A new Iowa Environmental Council report concludes excessive nitrates in Iowa’s drinking water raise a number of health concerns. The report’s lead author is Ann Robinson, an agricultural policy specialist with the Iowa Environmental Council.
“The reason we were inspired to pursue this was because we were going to meetings where more and more frequently the question was raised: is the drinking water standard unnecessarily stringent? When was the last time you heard of a ‘blue’ baby?” Robinson says.
“Blue baby Syndrome” can be dangerous and fatal. It’s caused when water with excessive nitrate levels is used in baby formula. Robinson says the parents of most infants know how to avoid the problem. However, her review of recent research indicates high nitrate levels in drinking water can put adults at increased risk of bladder cancer and thyroid cancer and cause birth defects, like brain and spinal cord abnormalities.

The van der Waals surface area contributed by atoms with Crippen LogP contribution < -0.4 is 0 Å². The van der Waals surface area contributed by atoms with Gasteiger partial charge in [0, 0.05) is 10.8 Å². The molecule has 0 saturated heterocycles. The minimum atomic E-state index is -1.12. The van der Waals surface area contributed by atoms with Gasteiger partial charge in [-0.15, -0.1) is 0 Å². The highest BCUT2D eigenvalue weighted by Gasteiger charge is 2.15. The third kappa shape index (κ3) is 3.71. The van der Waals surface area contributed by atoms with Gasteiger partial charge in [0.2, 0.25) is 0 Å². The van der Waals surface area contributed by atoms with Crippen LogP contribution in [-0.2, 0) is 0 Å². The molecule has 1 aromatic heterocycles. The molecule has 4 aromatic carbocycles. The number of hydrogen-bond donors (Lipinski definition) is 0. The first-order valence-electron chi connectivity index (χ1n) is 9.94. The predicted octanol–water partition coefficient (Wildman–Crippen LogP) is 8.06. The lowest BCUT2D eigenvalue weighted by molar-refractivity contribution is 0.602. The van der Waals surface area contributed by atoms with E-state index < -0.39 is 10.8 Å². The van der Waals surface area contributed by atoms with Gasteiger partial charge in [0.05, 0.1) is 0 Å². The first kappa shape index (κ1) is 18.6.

“These studies looked at large populations over years, even decades,” Robinson says. “…They were really just looking at the drinking water impact.”
Robinson says while more research is needed, she’s found “compelling” data to suggest efforts to reduce water pollution in Iowa should “accelerate.” The Iowa Environmental Council is among the groups lobbying Iowa lawmakers to dedicate more state tax dollars to clean-up efforts.